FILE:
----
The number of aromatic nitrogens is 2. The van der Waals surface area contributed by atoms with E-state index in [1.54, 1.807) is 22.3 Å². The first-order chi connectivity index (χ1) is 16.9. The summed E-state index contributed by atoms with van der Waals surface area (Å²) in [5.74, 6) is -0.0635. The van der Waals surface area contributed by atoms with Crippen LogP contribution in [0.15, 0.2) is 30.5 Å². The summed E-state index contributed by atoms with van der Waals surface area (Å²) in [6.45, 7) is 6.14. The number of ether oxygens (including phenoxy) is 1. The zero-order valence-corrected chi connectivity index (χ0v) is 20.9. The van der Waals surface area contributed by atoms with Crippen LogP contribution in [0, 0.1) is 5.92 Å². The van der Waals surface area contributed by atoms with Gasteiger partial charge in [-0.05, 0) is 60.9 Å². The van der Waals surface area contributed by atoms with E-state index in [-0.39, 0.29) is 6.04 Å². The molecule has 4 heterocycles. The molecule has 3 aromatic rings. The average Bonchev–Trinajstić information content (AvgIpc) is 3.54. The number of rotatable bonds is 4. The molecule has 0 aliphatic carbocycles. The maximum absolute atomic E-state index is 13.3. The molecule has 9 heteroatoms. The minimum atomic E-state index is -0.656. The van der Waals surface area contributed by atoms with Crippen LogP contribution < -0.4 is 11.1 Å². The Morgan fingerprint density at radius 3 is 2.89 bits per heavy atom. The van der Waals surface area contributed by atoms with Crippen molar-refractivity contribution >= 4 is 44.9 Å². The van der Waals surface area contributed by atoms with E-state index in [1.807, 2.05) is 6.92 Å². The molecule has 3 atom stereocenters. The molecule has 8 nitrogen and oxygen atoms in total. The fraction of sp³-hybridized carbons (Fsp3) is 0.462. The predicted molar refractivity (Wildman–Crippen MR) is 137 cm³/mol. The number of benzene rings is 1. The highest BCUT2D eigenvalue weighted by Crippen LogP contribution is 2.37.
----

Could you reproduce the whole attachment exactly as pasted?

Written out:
The number of aromatic nitrogens is 2. The van der Waals surface area contributed by atoms with E-state index in [1.54, 1.807) is 22.3 Å². The first-order chi connectivity index (χ1) is 16.9. The summed E-state index contributed by atoms with van der Waals surface area (Å²) in [5.74, 6) is -0.0635. The van der Waals surface area contributed by atoms with Crippen LogP contribution in [0.15, 0.2) is 30.5 Å². The summed E-state index contributed by atoms with van der Waals surface area (Å²) in [6.45, 7) is 6.14. The number of ether oxygens (including phenoxy) is 1. The zero-order valence-corrected chi connectivity index (χ0v) is 20.9. The van der Waals surface area contributed by atoms with Crippen LogP contribution in [0, 0.1) is 5.92 Å². The van der Waals surface area contributed by atoms with Gasteiger partial charge in [-0.05, 0) is 60.9 Å². The van der Waals surface area contributed by atoms with E-state index in [-0.39, 0.29) is 6.04 Å². The molecule has 4 heterocycles. The molecule has 3 aromatic rings. The average Bonchev–Trinajstić information content (AvgIpc) is 3.54. The number of rotatable bonds is 4. The molecule has 0 aliphatic carbocycles. The maximum absolute atomic E-state index is 13.3. The molecule has 9 heteroatoms. The minimum atomic E-state index is -0.656. The van der Waals surface area contributed by atoms with Crippen LogP contribution < -0.4 is 11.1 Å². The Morgan fingerprint density at radius 3 is 2.89 bits per heavy atom. The van der Waals surface area contributed by atoms with Crippen molar-refractivity contribution >= 4 is 44.9 Å². The van der Waals surface area contributed by atoms with E-state index in [1.807, 2.05) is 6.92 Å². The molecule has 3 atom stereocenters. The molecule has 8 nitrogen and oxygen atoms in total. The fraction of sp³-hybridized carbons (Fsp3) is 0.462. The predicted molar refractivity (Wildman–Crippen MR) is 137 cm³/mol. The number of benzene rings is 1. The highest BCUT2D eigenvalue weighted by Crippen LogP contribution is 2.37.